Learning to "agree to disagree" is an important skill for both children and adults. Brothers and sisters are going to squabble with each other, no matter what their age and personality differences, and in spite of the best parenting efforts. Disagreeing and arguing is normal, and such conflicts can be a learning opportunity, particularly for children. Learning how to deal effectively with conflict, to discuss differences and problem-solve are skills that need to be learned and carried on into adulthood. It is okay for parents to acknowledge a child's feelings of anger, but the misbehavior or name-calling that accompanies that anger should not be acceptable. When those involved have been allowed time to cool off and calm down, parents need to work with the children in talking over the problem together. Apologies as needed should be expected, and an agreement as to the resulting consequences if this type of behavior occurs again. It also helps to have the children go back through the conflict and behaviors again, and "practice" more appropriate responses. Many times, one of the parties involved will feel they have been treated unfairly, or will have a difficult time understanding the other's point of view, resulting in a verbal continuation of the conflict. This is when "agreeing to disagree" is necessary. Nobody is right, and nobody is wrong; each just has a different point of view. With time, maturity and experience, that view may change. But for the current time frame, this type of compromise may be the best solution.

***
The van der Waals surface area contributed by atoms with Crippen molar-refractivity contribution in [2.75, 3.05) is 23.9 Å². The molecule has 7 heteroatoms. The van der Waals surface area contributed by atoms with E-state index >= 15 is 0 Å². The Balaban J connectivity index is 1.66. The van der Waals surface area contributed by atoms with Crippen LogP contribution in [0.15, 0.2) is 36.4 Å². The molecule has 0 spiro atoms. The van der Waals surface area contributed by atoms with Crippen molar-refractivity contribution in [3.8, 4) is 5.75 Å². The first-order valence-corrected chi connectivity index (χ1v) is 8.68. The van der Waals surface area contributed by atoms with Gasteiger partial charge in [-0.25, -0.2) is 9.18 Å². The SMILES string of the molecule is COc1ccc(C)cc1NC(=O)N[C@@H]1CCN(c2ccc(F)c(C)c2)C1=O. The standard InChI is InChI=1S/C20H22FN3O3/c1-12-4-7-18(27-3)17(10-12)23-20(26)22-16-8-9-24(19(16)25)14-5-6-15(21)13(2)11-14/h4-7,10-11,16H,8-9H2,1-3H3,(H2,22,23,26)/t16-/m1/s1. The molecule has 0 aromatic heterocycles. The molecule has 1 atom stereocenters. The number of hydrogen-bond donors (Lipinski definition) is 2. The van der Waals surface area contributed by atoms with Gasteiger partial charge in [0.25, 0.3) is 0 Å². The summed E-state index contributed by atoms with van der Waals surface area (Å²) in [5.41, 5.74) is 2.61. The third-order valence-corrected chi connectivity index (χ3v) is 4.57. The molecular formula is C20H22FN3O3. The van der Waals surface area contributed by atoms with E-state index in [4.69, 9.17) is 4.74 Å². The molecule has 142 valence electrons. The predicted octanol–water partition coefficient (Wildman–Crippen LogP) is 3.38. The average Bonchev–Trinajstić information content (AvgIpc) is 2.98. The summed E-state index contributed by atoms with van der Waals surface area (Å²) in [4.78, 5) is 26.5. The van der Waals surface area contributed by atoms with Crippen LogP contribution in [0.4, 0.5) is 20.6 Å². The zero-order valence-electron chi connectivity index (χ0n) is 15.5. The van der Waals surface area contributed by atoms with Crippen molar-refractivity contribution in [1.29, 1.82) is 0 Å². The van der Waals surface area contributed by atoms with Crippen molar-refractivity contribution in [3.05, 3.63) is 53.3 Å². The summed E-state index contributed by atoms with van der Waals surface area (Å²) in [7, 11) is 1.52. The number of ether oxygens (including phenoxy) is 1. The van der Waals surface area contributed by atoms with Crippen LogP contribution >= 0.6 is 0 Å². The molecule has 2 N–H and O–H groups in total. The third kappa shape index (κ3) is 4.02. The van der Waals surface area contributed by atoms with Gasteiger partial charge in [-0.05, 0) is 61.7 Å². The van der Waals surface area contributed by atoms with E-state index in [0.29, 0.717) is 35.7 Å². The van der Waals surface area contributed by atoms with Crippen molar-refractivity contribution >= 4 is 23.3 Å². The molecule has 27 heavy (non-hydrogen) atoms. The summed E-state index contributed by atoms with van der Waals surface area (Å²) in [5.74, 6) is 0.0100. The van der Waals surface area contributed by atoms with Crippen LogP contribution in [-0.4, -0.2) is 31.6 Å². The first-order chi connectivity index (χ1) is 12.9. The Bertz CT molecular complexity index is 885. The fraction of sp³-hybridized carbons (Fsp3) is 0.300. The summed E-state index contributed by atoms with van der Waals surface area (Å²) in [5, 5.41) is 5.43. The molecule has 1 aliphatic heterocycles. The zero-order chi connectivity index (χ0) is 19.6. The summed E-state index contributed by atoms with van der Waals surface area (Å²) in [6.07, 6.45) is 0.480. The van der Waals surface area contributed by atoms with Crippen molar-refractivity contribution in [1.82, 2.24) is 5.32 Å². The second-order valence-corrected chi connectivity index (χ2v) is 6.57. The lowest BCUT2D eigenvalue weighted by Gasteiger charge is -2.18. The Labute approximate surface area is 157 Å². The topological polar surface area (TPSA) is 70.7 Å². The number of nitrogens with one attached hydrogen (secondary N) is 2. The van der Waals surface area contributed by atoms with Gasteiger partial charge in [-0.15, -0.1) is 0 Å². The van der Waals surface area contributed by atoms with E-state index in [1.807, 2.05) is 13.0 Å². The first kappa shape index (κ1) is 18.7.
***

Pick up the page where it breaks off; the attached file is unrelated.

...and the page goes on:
As stated above, "agreeing to disagree" is also an important skill for adults. Relationships are 50-50, with the ability to compromise, reason, see the other's point of view, and act appropriately as key components of a successful relationship. And learning those at a young age helps insure better communication when dealing with conflict as adults.

-Contributed by Karen Beery, LCPC

Consultation and Education Department, High Plains Mental Health Center, Hays, KS

Mail questions to: Plain Sense, Consultation and Education Department, High Plains Mental Health Center, 208 East 7th, Hays, KS 67601. Website: www.highplainsmentalhealth.com

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